County residents got to see their future councillors in action last week as 18 council candidates took questions at an all-candidates debate.
About 150 people came to the Cardiff Community Hall last Oct. 9 for a three-hour debate between 20 of the 21 candidates running in the 2013 county civic election. Division 5 candidate Wayne Bullock did not attend.
Run by the St. Albert and Morinville chambers of commerce, the remarkably civil forum involved written questions from the audience posed to the candidates by host Darel Baker.
While most candidates used their opening statements to list their credentials, a few used them to take shots at current council members.
Div. 5 incumbent Joe Milligan, for example, criticized council for showing a lack of transparency and diplomacy. “Without diplomacy and transparency, our meetings become petty, repetitive and inefficient, and that is a waste of taxpayers’ money.” Councillors need to stop micromanaging or undercutting administration, he added.
Div. 6 incumbent Karen Shaw addressed the “Texas model” of development espoused by mayoral candidate Don Rigney, which she said involved no zoning and little planning. “Yes things move quicker, but I’ve heard loud and clear that this is not what you, the residents, want.” Residents don’t want a system that could put a gravel pit next to their home, she said. “You value your rural lifestyle, and you want to keep it.”
Jerry Kaup, who is running in Div. 4, said the focus of council had to change. “It seems easier to spend big dollars on oil conferences rather than roads, plans and some of our small business parks,” he said, in an apparent reference to the travel habits of some of the incumbents. Riviere Qui Barre and Alcomdale both had pressing water issues that needed immediate action, he said. “They need help.”
Div. 4 incumbent David Kluthe said he was “very frustrated” that other members of council had supported higher taxes, and said that they were simply rubber-stamping administration’s recommendations. Like Rigney, he said the county should bring in zero-based budgeting and start contracting out road construction.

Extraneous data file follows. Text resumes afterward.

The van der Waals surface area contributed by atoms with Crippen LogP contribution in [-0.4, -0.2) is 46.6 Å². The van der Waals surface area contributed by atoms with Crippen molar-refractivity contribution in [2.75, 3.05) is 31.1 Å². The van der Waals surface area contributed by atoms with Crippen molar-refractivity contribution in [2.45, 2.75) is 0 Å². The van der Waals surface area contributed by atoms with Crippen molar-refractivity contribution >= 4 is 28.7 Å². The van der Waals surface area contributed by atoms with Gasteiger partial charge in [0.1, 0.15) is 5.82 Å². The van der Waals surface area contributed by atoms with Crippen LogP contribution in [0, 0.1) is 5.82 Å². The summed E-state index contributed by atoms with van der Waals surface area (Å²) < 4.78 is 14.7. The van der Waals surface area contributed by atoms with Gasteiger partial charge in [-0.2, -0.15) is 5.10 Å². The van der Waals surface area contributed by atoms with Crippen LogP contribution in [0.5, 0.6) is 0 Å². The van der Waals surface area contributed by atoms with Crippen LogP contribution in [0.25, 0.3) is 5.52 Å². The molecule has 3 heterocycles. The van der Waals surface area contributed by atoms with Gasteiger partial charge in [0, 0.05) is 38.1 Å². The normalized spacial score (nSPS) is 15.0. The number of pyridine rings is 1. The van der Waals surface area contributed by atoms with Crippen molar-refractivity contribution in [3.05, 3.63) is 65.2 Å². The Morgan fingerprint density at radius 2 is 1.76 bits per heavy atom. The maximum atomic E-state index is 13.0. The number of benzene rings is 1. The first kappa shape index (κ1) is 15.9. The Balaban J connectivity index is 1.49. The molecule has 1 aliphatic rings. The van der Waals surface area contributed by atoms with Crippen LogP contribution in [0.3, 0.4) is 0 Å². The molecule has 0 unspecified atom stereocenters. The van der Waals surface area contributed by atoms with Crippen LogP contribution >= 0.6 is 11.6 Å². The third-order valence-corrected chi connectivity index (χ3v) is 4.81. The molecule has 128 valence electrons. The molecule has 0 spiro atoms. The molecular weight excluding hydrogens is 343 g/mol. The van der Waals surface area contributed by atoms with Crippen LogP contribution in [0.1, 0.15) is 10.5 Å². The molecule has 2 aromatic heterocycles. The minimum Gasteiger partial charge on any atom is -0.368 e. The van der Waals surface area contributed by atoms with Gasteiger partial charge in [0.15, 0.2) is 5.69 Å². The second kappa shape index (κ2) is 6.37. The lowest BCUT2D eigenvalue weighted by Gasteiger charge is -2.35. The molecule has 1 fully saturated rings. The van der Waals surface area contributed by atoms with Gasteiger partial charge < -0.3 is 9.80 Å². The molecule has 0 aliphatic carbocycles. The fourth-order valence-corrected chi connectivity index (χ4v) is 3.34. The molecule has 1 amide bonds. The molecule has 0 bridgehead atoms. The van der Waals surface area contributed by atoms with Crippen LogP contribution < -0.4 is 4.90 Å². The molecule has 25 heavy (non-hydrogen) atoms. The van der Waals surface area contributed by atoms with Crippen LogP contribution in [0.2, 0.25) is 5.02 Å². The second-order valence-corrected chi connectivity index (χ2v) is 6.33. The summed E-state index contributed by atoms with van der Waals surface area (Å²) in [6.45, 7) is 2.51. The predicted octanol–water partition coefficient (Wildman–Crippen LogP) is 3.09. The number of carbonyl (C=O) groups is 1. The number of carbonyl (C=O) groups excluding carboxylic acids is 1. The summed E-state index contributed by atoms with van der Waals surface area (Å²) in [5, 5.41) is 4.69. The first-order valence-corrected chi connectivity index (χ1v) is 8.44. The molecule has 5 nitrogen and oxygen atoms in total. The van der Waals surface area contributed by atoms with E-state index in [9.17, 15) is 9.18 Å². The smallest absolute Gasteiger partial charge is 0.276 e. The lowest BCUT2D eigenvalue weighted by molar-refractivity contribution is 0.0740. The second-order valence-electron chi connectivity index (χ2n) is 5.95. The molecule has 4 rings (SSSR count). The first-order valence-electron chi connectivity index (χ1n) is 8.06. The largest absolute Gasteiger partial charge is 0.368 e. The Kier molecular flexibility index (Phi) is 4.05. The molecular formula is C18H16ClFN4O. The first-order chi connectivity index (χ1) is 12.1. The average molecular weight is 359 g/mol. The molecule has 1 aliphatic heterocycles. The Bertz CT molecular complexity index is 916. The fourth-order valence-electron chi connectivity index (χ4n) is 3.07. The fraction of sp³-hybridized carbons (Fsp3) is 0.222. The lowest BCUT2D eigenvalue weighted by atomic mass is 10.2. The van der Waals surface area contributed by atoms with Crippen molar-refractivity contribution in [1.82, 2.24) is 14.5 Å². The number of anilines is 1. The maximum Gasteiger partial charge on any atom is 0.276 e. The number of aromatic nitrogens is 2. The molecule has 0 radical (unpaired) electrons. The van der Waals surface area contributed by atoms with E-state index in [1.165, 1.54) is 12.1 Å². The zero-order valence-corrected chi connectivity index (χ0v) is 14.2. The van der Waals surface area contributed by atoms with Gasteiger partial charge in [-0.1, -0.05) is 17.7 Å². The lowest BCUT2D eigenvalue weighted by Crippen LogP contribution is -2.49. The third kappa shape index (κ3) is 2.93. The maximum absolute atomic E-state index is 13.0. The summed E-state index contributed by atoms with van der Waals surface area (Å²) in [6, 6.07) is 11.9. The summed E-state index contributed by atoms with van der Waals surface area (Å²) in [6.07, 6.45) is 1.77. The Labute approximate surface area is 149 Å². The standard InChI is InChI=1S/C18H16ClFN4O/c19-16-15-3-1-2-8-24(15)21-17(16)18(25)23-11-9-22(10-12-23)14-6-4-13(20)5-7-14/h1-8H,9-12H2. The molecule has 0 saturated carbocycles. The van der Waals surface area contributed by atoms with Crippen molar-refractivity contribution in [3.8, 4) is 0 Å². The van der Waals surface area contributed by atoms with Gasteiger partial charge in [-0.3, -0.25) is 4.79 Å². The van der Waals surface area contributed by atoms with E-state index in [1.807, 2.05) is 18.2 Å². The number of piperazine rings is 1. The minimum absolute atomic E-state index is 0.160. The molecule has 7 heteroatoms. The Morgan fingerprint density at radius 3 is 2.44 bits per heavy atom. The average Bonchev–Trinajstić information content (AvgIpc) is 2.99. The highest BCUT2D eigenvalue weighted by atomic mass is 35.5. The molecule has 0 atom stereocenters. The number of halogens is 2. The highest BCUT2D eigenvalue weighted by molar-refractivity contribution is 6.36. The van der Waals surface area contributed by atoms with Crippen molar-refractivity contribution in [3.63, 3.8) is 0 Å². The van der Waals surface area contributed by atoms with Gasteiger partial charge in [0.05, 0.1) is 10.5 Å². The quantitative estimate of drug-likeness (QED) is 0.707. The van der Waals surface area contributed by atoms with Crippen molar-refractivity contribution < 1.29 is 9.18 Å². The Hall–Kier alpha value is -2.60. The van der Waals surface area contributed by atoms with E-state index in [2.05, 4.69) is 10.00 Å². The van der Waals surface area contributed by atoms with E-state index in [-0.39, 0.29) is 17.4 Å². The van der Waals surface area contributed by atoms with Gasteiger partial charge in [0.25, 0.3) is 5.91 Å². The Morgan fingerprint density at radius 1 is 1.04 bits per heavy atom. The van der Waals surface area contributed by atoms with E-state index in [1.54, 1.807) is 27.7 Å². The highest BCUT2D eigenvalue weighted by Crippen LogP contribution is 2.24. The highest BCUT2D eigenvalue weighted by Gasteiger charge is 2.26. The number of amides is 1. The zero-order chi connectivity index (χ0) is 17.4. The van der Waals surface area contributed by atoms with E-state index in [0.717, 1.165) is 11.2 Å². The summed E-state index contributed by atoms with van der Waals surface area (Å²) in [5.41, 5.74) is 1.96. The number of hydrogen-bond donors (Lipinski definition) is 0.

Sturgeon County was “on the cusp of greatness” with the NorthWest upgrader, said Div. 1 incumbent Don McGeachy, as it would nearly double the county’s tax base. While his division had some of the worst roads in the county, he promised to keep working on their improvement if re-elected.
Div. 1 councillor Dan Derouin won a few laughs by starting most of his speeches by spelling “i-n-f-r-a-s-t-r-u-c-t-u-r-e” – a word he admitted misspelling on his campaign literature.
Thomas Yurchak of Div. 2 also amused the audience when he trumpeted his complete lack of political and volunteer experience, saying that the county needed someone other than a politician in council.
“Do we hire a politician to do this, or do we hire someone who has no idea what he’s actually doing in the political arena?” he said, to laughter.
Questions were posed to three candidates at a time, with candidates grouped by random selection.
When it came to lowering taxes in future budgets, Div. 3 candidate Ian Skinner proposed a freeze on all property tax hikes followed by a review of the assessment system.
Div. 2 candidate Barry Lupyrypa called for a crackdown on administrative waste. “Money’s being spent everywhere but the (Sturgeon) Valley,” he said.
John Bowes of Div. 3 appeared flummoxed by this question, and eventually said the only way to lower taxes was to cut services. “If you want better roads, you can hire an engineer to get better roads,” he said. “You’ve got to go to the people and say, ‘What don’t you want to pay for?’”
On the subject of improving regional relations, Div. 4 candidate Corey Graham said council would have to have open communication and make sure that others knew there were new people on council. “We all will prosper more if we work together.”
Ferd Caron of Div. 1 had a similar response. “We’ve got to find out what their needs are and we’ve got to express what our needs are,” he said. “We have to know what’s good for all of us.”
On the environment, Div. 2 candidate Susan Evans said the county’s proposed municipal development plan would protect large amounts of green-space once enacted. “Another thing I’d like to see protected is farmland. Without farmland, we can’t eat.”
Rick Kuefler of Div. 6 was also concerned about development encroaching onto farmland. “The most important thing in life right now is water,” he said, and protecting was a big concern in the county.
On the necessity of road bans, Patrick Tighe of Div. 5 said any decisions on them had to be based on facts, with a consideration of who was operating heavy machinery and what benefits resulted from it.
Wayne Bokenfohr of Div. 3 said the county should direct surpluses towards infrastructure rather than debt repayment. “Without more infrastructure, we can’t attract more business.”
Healing divisions within county council starts with mutual respect, said Div. 5 candidate Deanna Stang, when asked how she would fix council divisions. “When you walk out of those council chambers, you have to agree and stand united.”
When it came to bringing fire protection to the Sturgeon Valley, Div. 5 candidate Jacob Middelkamp noted his experience as a volunteer firefighter and said, “It is very important that everyone have the same protection for fire.”
County residents will cast their votes this Oct. 21.